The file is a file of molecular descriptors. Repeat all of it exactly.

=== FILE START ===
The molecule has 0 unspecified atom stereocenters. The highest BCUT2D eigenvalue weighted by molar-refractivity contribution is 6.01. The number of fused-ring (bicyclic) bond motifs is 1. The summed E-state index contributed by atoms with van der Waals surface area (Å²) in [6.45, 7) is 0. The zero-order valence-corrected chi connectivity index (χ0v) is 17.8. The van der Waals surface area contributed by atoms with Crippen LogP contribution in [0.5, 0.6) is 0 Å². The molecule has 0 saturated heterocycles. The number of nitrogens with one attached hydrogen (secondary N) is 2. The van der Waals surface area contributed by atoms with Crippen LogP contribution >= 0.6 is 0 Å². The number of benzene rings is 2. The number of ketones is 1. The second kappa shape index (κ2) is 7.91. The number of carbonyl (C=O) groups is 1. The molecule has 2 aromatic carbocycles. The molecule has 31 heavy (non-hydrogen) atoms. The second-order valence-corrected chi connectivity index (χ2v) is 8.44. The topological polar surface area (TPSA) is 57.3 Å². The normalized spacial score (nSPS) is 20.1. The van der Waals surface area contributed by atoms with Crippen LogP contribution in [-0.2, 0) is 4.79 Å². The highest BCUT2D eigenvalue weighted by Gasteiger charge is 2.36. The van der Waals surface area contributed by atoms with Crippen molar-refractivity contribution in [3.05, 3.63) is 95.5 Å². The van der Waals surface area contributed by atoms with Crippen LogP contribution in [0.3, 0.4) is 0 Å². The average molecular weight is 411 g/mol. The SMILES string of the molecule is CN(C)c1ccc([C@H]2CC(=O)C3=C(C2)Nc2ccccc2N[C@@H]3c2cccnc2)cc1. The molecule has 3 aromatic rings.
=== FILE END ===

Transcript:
The molecule has 0 unspecified atom stereocenters. The highest BCUT2D eigenvalue weighted by molar-refractivity contribution is 6.01. The number of fused-ring (bicyclic) bond motifs is 1. The summed E-state index contributed by atoms with van der Waals surface area (Å²) in [6.45, 7) is 0. The zero-order valence-corrected chi connectivity index (χ0v) is 17.8. The van der Waals surface area contributed by atoms with Crippen LogP contribution in [0.5, 0.6) is 0 Å². The molecule has 0 saturated heterocycles. The number of nitrogens with one attached hydrogen (secondary N) is 2. The van der Waals surface area contributed by atoms with Crippen LogP contribution >= 0.6 is 0 Å². The number of benzene rings is 2. The number of ketones is 1. The second kappa shape index (κ2) is 7.91. The number of carbonyl (C=O) groups is 1. The molecule has 2 aromatic carbocycles. The molecule has 31 heavy (non-hydrogen) atoms. The second-order valence-corrected chi connectivity index (χ2v) is 8.44. The topological polar surface area (TPSA) is 57.3 Å². The normalized spacial score (nSPS) is 20.1. The van der Waals surface area contributed by atoms with Crippen LogP contribution in [-0.2, 0) is 4.79 Å². The highest BCUT2D eigenvalue weighted by Gasteiger charge is 2.36. The van der Waals surface area contributed by atoms with Crippen molar-refractivity contribution in [3.05, 3.63) is 95.5 Å². The van der Waals surface area contributed by atoms with Crippen LogP contribution in [0.3, 0.4) is 0 Å². The average molecular weight is 411 g/mol. The SMILES string of the molecule is CN(C)c1ccc([C@H]2CC(=O)C3=C(C2)Nc2ccccc2N[C@@H]3c2cccnc2)cc1. The molecule has 3 aromatic rings.